Archive for July, 2011
Back when the EatStayPlay.com “Royal” family got re-started with RVing, we attended a TON of big RV shows. Why? Because RV shows gave us the chance to see many makes and models of RVs – at one time and at one place.
(Not familiar with types of RVs? Check out the article from 2 weeks ago!)
For that reason, I think that everybody who’s even remotely considering getting an RV should find a show near them and check it out! Plus, there’s an RV show every year, in every region of the country!
What do you want to look for at the show?
If you’re just beginning, take a look at ALL the types of RVs and imagine your family using them. If you know what type of RV you want, then look at all the different sizes and models. You need to actually THINK about what camping in them would be like.
For example, in our first hybrid, we knew that we didn’t want to climb over the table to get to a bed. It ruins the seat cushions of the table and who ever was sitting at the table would need to get up. We also knew, from experience, that an external shower was a must. We also wanted an internal bathroom with a shower, an oven for orange rolls, and a good freezer. Our unit came with a microwave that we took out for extra storage.
But, if he hadn’t spent all that time exploring our options we wouldn’t have known exactly what we were looking for.
RV salesmen, like all salesmen, will make you big deals at the show. But, it’s only a deal if you get a rig that fits your needs!
Oh, and be sure to check out the million dollar rigs — just to look at all the crazy things that are possible! A hot tub in a trailer, anybody?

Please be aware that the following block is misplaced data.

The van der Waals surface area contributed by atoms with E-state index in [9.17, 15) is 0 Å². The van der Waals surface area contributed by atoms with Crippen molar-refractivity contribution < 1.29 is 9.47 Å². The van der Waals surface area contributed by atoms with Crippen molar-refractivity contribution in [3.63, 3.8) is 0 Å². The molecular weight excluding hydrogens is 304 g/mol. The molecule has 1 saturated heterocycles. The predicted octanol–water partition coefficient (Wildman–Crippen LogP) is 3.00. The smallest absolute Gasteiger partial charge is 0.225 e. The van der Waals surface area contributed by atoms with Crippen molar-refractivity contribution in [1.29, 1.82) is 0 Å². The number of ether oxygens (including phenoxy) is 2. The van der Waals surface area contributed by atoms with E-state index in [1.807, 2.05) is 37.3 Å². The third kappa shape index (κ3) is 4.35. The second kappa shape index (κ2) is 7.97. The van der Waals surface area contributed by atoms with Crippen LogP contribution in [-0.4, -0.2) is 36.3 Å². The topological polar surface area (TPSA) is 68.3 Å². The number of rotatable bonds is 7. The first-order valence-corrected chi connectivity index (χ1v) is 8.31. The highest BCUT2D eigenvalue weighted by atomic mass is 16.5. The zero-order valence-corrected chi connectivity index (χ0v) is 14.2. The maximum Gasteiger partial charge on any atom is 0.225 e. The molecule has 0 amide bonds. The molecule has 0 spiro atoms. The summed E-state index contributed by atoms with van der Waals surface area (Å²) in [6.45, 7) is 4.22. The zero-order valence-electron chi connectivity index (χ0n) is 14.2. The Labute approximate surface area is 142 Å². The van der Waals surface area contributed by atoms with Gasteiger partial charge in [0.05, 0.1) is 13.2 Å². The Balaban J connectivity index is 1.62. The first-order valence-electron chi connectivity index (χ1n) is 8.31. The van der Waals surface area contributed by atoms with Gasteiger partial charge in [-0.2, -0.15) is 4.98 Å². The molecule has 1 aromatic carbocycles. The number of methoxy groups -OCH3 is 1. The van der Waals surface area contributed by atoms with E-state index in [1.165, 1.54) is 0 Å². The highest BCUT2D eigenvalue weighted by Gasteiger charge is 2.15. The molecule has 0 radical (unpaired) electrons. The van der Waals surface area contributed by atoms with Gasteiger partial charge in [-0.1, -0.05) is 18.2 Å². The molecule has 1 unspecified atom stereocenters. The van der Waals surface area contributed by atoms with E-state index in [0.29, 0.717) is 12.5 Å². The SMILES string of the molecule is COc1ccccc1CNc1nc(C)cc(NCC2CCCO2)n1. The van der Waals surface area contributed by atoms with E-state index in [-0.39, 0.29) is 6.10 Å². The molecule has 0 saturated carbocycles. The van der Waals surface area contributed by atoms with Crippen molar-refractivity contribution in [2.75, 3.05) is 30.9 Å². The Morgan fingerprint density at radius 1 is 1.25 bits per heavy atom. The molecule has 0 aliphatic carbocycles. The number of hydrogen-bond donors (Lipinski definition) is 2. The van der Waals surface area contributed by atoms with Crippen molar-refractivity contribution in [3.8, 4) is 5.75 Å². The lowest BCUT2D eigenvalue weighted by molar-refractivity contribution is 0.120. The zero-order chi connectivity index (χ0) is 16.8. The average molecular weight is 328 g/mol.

You know I’m in love with my new-to-me tent trailer Skippy. Skippy is a 1998 Coleman Taos that had been used a grand total of three times before I bought it. Because of the low usage, the interior AND the exterior are in pristine condition.
And I want to keep it that way!
One of the things that I do is the second I open up the trailer, before I put ANYTHING on the beds, I put a sheet over the mattresses. On both beds — not just the one I sleep on! It’s nothing special, just a cheap flat sheet from a twin bed. But then, I know that the dust that blows in the open windows all day won’t get into the mattresses as quickly. And when I toss my dirty duffle bag and shoes onto the bed, the mattress won’t get torn, snagged, or damaged.
When I get home, all I have to do is throw the sheets in the wash and they’re ready to go for the next trip. And if they DO become worn beyond repair — Hey! They were like $3 a piece.
Then, get a bunch of little non-slip rugs to lay down inside. Basically, the goal is to put down wall-to-wall carpet in the trailer. But by using small no-slip rugs, it’s easy to take them outside and shake them out.
If at all possible, I don’t wear my shoes into the trailer. In stead, I keep a plastic tub (with a lid) just outside the trailer door. I slip off my shoes, tuck them in the tub, and then put the lid on. I know that no critters can get in there and if it rains (or the dew falls) my shoes will still be dry.
I was really lucky with Skippy because I don’t have to climb OVER the seats at the dinette to get to the back bed. But in the tent trailers my family has owned in the past, we haven’t always been that lucky. In that case, I’m always super careful to NEVER put my shoe on the dinette seat cushion. Either use your knee as a booster or take off your shoe.
Readers Weigh In:
- What tips do you have to keep your RV clean? (Or cleaner?)
It seems like there are as many types of RVs on the road these days as types of vehicles. This is a quick run-down on types of RVS.
There are two basic types of rigs.
- Motorized RVs have the driving compartment within the vehicle. They are constructed on a motor vehicle chassis.